The Calculus of Happiness: How a Mathematical Approach to Life Adds Up to Health, Wealth, and Love, by Oscar E. Fernandez, Princeton University Press, Princeton, New Jersey, 2017. 176 pp., $24.95 (hardbound). ISBN9780691168630.
Five out of five stars
To the mathematician, the title is a bit misleading, for there is really nothing in the areas of differential and integral calculus. The content used in the descriptions and explanations is that found in standard college algebra and precalculus classes. This points out the most obvious use of the book, as a source of material for “real world” examples in such classes. Linear, polynomial, exponential and logarithmic functions are all used to compute ways to increase happiness.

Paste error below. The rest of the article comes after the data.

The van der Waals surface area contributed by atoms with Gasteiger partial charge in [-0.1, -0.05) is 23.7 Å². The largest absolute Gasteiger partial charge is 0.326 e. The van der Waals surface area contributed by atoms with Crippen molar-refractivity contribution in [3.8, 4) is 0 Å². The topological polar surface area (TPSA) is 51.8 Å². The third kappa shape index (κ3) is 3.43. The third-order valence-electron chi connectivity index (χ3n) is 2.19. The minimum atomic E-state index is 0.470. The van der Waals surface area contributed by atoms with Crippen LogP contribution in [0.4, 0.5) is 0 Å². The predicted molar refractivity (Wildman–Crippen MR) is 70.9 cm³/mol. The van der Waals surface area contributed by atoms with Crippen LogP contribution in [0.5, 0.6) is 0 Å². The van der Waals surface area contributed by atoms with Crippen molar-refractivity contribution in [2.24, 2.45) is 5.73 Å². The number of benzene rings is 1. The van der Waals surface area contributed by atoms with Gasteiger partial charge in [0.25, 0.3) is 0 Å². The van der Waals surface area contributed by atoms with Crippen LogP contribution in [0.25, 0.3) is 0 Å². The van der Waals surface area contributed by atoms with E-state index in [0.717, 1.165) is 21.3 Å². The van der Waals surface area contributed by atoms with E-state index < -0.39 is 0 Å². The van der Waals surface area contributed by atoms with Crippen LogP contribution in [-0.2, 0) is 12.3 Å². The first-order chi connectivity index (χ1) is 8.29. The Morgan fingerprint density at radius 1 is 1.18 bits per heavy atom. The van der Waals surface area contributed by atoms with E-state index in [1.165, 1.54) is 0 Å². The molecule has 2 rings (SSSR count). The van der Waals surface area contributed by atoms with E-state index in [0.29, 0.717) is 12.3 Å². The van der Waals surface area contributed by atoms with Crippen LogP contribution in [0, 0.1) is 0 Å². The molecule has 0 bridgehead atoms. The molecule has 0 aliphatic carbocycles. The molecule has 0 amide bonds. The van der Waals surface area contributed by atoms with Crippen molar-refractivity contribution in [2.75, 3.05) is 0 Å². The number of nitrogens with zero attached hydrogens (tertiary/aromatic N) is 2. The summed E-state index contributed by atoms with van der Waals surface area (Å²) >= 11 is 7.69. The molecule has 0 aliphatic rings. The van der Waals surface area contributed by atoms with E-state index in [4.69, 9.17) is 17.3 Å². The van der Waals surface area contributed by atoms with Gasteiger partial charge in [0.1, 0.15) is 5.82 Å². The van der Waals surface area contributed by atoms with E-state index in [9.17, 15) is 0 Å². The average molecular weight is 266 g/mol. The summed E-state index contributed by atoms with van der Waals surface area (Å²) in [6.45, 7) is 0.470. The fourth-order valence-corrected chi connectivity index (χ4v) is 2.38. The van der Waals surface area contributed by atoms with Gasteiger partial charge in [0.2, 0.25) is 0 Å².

The paths to happiness are losing weight, reasonably accurate metrics for predicting lifespan, eating the right foods in the correct amounts, performing a detailed budget analysis, the most efficient and effective ways to invest money and equations that can be used to predict the number of people in an area that are your best matches for personal relationships. Successfully following these paths is demonstrated using equations based on data and very justifiable assumptions, making them excellent examples for the classroom.
It is a good bet that there is not an experienced math teacher on the planet that has not heard the question in an algebra class, “What will we ever use this stuff for?” This book contains many effective responses.